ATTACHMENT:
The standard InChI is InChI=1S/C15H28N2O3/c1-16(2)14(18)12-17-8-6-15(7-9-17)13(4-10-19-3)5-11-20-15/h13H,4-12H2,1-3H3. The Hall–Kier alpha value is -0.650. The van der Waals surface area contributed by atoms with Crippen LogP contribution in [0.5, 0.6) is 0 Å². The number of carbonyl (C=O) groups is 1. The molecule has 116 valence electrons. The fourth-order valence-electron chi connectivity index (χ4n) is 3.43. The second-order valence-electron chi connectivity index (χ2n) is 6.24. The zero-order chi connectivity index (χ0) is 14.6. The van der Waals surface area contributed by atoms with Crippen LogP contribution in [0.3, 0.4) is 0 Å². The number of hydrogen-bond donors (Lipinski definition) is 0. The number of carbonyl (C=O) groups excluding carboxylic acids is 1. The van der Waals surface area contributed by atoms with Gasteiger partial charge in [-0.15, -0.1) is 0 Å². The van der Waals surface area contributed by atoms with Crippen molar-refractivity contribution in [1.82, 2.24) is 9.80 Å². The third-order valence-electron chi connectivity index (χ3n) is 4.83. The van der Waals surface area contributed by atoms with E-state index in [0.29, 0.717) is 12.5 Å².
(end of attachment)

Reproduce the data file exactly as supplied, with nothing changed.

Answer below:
The standard InChI is InChI=1S/C15H28N2O3/c1-16(2)14(18)12-17-8-6-15(7-9-17)13(4-10-19-3)5-11-20-15/h13H,4-12H2,1-3H3. The Hall–Kier alpha value is -0.650. The van der Waals surface area contributed by atoms with Crippen LogP contribution in [0.5, 0.6) is 0 Å². The number of carbonyl (C=O) groups is 1. The molecule has 116 valence electrons. The fourth-order valence-electron chi connectivity index (χ4n) is 3.43. The second-order valence-electron chi connectivity index (χ2n) is 6.24. The zero-order chi connectivity index (χ0) is 14.6. The van der Waals surface area contributed by atoms with Crippen LogP contribution in [0.3, 0.4) is 0 Å². The number of hydrogen-bond donors (Lipinski definition) is 0. The number of carbonyl (C=O) groups excluding carboxylic acids is 1. The van der Waals surface area contributed by atoms with Gasteiger partial charge in [-0.15, -0.1) is 0 Å². The van der Waals surface area contributed by atoms with Crippen molar-refractivity contribution in [1.82, 2.24) is 9.80 Å². The third-order valence-electron chi connectivity index (χ3n) is 4.83. The van der Waals surface area contributed by atoms with E-state index in [0.29, 0.717) is 12.5 Å².